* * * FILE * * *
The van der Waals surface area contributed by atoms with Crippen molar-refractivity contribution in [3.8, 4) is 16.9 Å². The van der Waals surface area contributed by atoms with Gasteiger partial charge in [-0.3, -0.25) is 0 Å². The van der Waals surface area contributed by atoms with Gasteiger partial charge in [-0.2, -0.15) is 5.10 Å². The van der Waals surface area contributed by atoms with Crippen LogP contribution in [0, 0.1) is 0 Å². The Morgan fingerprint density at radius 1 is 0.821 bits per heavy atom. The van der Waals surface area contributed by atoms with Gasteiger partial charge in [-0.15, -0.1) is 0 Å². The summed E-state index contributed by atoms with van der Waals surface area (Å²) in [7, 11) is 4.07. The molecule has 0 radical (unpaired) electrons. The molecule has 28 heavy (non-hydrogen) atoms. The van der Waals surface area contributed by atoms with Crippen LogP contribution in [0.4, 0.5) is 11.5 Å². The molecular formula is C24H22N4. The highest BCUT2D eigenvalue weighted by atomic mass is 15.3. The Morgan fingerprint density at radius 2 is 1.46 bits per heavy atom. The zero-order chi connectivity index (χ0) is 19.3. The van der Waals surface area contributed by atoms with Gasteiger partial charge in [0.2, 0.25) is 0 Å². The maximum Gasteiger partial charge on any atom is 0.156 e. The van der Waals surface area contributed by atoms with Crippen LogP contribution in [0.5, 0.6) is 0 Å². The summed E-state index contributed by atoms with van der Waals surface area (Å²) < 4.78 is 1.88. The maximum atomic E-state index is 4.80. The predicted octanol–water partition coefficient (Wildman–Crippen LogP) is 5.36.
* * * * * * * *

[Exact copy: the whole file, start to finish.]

The van der Waals surface area contributed by atoms with Crippen molar-refractivity contribution in [3.8, 4) is 16.9 Å². The van der Waals surface area contributed by atoms with Gasteiger partial charge in [-0.3, -0.25) is 0 Å². The van der Waals surface area contributed by atoms with Gasteiger partial charge in [-0.2, -0.15) is 5.10 Å². The van der Waals surface area contributed by atoms with Crippen LogP contribution in [0, 0.1) is 0 Å². The Morgan fingerprint density at radius 1 is 0.821 bits per heavy atom. The van der Waals surface area contributed by atoms with Gasteiger partial charge in [-0.15, -0.1) is 0 Å². The summed E-state index contributed by atoms with van der Waals surface area (Å²) in [7, 11) is 4.07. The molecule has 0 radical (unpaired) electrons. The molecule has 28 heavy (non-hydrogen) atoms. The van der Waals surface area contributed by atoms with Crippen LogP contribution in [0.4, 0.5) is 11.5 Å². The molecular formula is C24H22N4. The highest BCUT2D eigenvalue weighted by atomic mass is 15.3. The Morgan fingerprint density at radius 2 is 1.46 bits per heavy atom. The zero-order chi connectivity index (χ0) is 19.3. The van der Waals surface area contributed by atoms with Gasteiger partial charge in [0.2, 0.25) is 0 Å². The maximum Gasteiger partial charge on any atom is 0.156 e. The van der Waals surface area contributed by atoms with Crippen LogP contribution in [0.5, 0.6) is 0 Å². The summed E-state index contributed by atoms with van der Waals surface area (Å²) < 4.78 is 1.88. The maximum atomic E-state index is 4.80. The predicted octanol–water partition coefficient (Wildman–Crippen LogP) is 5.36.